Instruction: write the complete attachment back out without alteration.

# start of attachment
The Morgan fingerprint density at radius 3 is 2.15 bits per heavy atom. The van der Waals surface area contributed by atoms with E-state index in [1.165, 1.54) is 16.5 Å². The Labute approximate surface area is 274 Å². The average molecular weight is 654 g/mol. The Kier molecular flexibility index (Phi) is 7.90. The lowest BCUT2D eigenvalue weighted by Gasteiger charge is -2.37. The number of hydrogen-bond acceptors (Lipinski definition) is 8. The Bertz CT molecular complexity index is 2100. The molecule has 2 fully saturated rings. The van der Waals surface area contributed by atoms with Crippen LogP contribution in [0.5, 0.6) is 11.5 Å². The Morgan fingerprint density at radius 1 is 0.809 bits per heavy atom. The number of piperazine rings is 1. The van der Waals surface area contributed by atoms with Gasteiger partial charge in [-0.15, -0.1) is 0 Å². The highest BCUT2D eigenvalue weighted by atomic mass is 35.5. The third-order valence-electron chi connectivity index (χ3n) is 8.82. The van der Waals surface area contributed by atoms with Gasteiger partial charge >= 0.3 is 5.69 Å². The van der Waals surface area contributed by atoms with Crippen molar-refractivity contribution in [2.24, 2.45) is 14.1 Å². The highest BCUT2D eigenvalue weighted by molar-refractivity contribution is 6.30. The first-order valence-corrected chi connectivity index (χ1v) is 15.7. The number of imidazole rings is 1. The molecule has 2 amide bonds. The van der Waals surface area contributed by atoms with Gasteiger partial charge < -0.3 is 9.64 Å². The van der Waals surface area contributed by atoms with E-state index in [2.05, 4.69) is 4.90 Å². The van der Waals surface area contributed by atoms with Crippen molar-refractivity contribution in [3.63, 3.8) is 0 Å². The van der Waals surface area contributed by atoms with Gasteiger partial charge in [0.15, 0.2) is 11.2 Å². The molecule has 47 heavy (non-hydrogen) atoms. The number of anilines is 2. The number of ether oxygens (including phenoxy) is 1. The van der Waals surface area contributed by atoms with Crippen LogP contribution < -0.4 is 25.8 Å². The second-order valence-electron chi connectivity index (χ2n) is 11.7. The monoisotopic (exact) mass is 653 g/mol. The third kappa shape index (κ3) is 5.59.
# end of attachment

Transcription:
The Morgan fingerprint density at radius 3 is 2.15 bits per heavy atom. The van der Waals surface area contributed by atoms with E-state index in [1.165, 1.54) is 16.5 Å². The Labute approximate surface area is 274 Å². The average molecular weight is 654 g/mol. The Kier molecular flexibility index (Phi) is 7.90. The lowest BCUT2D eigenvalue weighted by Gasteiger charge is -2.37. The number of hydrogen-bond acceptors (Lipinski definition) is 8. The Bertz CT molecular complexity index is 2100. The molecule has 2 fully saturated rings. The van der Waals surface area contributed by atoms with Crippen LogP contribution in [0.5, 0.6) is 11.5 Å². The Morgan fingerprint density at radius 1 is 0.809 bits per heavy atom. The number of piperazine rings is 1. The van der Waals surface area contributed by atoms with Gasteiger partial charge in [-0.15, -0.1) is 0 Å². The highest BCUT2D eigenvalue weighted by atomic mass is 35.5. The third-order valence-electron chi connectivity index (χ3n) is 8.82. The van der Waals surface area contributed by atoms with Gasteiger partial charge >= 0.3 is 5.69 Å². The van der Waals surface area contributed by atoms with Crippen molar-refractivity contribution in [2.24, 2.45) is 14.1 Å². The highest BCUT2D eigenvalue weighted by molar-refractivity contribution is 6.30. The first-order valence-corrected chi connectivity index (χ1v) is 15.7. The number of imidazole rings is 1. The molecule has 2 amide bonds. The van der Waals surface area contributed by atoms with Gasteiger partial charge < -0.3 is 9.64 Å². The van der Waals surface area contributed by atoms with E-state index in [2.05, 4.69) is 4.90 Å². The van der Waals surface area contributed by atoms with Crippen molar-refractivity contribution in [3.63, 3.8) is 0 Å². The van der Waals surface area contributed by atoms with Gasteiger partial charge in [0.15, 0.2) is 11.2 Å². The molecule has 47 heavy (non-hydrogen) atoms. The number of anilines is 2. The number of ether oxygens (including phenoxy) is 1. The van der Waals surface area contributed by atoms with Crippen LogP contribution < -0.4 is 25.8 Å². The second-order valence-electron chi connectivity index (χ2n) is 11.7. The monoisotopic (exact) mass is 653 g/mol. The third kappa shape index (κ3) is 5.59.